How to Change Careers In Your Twenties

change careers

Have you ever thought that you’d just like to… do something else? That your career isn’t quite where you want to be?A career change can happen at any time, even in your twenties or when you’re building experience. Here are my tips on making the career switch to something you want to do.

That urge to change careers is where I found myself a few months ago. I was lucky in that I had a job that I loved a lot of things about. But, ultimately, my career aspirations had shifted and now lay somewhere else. It really struck me one day: this isn’t what I want to do any more. And so, after six years, I moved out of the charity sector into working in Higher Education.

The good news is that you can make a change too, if you want to! But switching role, job focus or industry is more complicated than just moving to a different company while doing broadly the same thing. Here are some things you’ll want to consider if you’re thinking of a career change.

What do you want to do?

I know this sounds obvious, but you really can’t get somewhere new without a map. In this case, that means an idea of where you want to be and what you want to do! I knew I wanted to work somewhere where I could write, somewhere where I could meet lots of people, and ideally in something to do with education. Exactly what form that would take was less clear, but it gave me a starting point.

You might know exactly where you want to be, or you might just have a vague sense of “something that isn’t what I’m doing now.”

If it’s the latter, then think about your passions. What parts of your job do you really love? What fires you up? Perhaps you love meeting new people, knowing you’ve helped someone, or having the freedom to be really creative. Think about the jobs that will let you do those things.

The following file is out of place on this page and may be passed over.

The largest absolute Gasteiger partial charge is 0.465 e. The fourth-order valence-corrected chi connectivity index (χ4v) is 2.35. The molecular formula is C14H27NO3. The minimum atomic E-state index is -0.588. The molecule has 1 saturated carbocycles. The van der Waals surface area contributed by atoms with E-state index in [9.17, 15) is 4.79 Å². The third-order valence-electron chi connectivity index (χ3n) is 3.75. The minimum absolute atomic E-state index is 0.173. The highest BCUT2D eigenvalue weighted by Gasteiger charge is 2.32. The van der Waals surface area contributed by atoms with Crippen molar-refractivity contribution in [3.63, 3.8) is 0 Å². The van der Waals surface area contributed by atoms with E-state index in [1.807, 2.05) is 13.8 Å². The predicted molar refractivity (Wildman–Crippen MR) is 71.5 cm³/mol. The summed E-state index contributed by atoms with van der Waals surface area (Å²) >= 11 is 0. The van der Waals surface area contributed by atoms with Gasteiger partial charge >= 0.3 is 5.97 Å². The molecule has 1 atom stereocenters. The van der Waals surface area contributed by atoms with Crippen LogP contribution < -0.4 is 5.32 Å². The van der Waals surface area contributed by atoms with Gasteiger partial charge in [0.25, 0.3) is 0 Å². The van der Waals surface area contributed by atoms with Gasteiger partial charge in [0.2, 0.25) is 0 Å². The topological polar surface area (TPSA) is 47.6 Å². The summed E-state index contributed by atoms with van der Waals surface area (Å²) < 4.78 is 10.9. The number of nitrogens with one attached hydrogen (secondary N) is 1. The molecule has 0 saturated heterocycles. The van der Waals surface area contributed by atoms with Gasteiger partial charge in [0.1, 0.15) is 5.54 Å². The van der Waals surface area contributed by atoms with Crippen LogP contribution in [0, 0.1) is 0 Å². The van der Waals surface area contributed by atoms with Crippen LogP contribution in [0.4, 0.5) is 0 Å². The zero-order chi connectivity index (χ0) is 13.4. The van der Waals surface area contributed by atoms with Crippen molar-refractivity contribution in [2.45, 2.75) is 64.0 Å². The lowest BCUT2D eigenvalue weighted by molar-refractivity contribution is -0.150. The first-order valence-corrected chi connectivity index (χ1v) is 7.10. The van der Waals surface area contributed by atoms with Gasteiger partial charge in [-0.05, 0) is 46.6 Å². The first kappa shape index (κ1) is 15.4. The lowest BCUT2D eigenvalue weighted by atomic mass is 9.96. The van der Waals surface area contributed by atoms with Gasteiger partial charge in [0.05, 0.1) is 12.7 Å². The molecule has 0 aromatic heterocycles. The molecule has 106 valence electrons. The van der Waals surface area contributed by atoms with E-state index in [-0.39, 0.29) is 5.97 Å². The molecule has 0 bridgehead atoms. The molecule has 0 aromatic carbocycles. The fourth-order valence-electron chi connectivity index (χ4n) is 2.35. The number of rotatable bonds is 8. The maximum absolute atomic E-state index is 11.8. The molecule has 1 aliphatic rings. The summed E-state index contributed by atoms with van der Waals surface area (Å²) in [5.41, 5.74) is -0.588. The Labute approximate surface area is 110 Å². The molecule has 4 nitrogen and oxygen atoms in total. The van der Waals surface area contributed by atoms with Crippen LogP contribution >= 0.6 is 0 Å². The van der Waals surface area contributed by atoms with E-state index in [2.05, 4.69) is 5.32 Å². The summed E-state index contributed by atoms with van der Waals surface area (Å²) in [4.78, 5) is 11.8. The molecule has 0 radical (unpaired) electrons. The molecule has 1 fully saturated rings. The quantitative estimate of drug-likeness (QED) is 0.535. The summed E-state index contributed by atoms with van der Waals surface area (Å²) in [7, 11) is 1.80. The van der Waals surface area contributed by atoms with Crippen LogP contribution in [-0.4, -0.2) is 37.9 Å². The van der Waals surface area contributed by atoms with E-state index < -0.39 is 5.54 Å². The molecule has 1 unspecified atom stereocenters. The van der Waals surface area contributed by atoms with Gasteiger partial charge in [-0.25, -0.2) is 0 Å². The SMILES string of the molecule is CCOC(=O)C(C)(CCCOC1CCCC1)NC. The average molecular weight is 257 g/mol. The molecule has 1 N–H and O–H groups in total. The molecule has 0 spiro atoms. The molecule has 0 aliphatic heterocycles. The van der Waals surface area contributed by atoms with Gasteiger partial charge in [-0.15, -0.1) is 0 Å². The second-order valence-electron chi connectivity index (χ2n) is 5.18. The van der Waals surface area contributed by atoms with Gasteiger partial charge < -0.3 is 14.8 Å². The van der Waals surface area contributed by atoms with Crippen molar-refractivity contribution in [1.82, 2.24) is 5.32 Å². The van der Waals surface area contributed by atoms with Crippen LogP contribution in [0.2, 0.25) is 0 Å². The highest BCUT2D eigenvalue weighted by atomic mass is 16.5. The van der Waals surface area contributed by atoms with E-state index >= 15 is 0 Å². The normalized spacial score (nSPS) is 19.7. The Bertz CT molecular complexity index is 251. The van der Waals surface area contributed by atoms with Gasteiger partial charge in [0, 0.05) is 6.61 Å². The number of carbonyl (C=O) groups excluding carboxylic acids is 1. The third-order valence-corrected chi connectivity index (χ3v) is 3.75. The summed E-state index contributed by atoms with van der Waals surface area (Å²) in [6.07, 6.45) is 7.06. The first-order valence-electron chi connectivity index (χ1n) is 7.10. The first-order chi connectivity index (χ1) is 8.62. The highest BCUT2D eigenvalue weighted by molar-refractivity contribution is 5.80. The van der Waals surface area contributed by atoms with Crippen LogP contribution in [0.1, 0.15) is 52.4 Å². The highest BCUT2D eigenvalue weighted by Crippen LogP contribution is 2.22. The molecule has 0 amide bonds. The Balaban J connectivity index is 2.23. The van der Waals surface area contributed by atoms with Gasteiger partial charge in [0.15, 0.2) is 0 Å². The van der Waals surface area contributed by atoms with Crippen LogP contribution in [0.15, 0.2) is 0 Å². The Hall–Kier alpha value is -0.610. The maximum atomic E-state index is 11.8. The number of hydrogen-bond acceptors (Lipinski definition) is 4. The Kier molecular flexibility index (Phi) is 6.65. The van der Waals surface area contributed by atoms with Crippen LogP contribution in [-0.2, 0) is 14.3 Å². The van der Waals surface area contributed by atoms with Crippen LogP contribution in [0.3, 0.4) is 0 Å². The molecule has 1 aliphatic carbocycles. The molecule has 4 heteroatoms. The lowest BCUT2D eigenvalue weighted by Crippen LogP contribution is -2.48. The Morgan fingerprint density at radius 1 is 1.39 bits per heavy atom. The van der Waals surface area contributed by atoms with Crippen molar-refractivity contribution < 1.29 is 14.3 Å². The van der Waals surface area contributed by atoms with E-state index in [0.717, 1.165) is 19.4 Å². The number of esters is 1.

Don’t be afraid to get advice, either. Talk to friends or a mentor you admire. If you went to college or university, contact your alumni service – many institutions allow alumni to access their Careers Advice service for life. Spend time browsing job postings online, not necessarily even to apply straight away – just see what’s out there and what takes your fancy.

Have a look at some ideas on what to do next if you’re looking for a little inspiration.

Think about retraining

For some jobs, you’ll need specific training before you can get started. This might be a short course, or you might get trained on the job. Then again, you might need to do a whole new degree or qualification. This can be a big investment in terms of time and sometimes money!

If you’re going to retrain, especially if you’re going to do something expensive or time-consuming like a degree course, try to be really sure that it’s the right thing for you before you dive in.

My own job change didn’t require any specific retraining, but I know people who have returned to education after many years out to become doctors, veterinarians, lawyers, and other jobs that take years of studying. It can be done!

If you decide to do this, look at the financial support that’s available – you might be able to get a postgraduate loan, a scholarship to reduce your fees, or do the course part-time while you keep working.

In some situations, you may choose to undertake an Apprenticeship or similar paid training programme so that you can gain valuable experience, knowledge and a qualification in the subject of your choice while getting paid.

Think about your transferable skills

Transferable skills refer to skills you’ve gained in one job that you can easily use in a different industry. Communication, customer service and digital skills are all examples of transferable skills. Almost any skill is transferable if you think about it in the right way.

To give you one example, I’ve used my brief stint in retail banking to illustrate that I can operate with tact and discretion around sensitive issues in a job application (and it worked.)

I’ve also used the time I directed a play to show that I have leadership skills and can manage a team of people to get good results (yes, that worked too.)

You probably have more of the skills listed in a Person Specification than you think you do – you just might have gained them in a slightly different way.

You can get free Young Professional training to help with this. You’ll look at skills you already have – problem solving, communication, teamwork, self management and self belief – in a whole new light. You’ll get to build these skills up. You’ll also see how to talk about your past experiences at job interviews in a way that helps employers see you’ve already got what they’re looking for.

Don’t forget your volunteer and extracurricular experience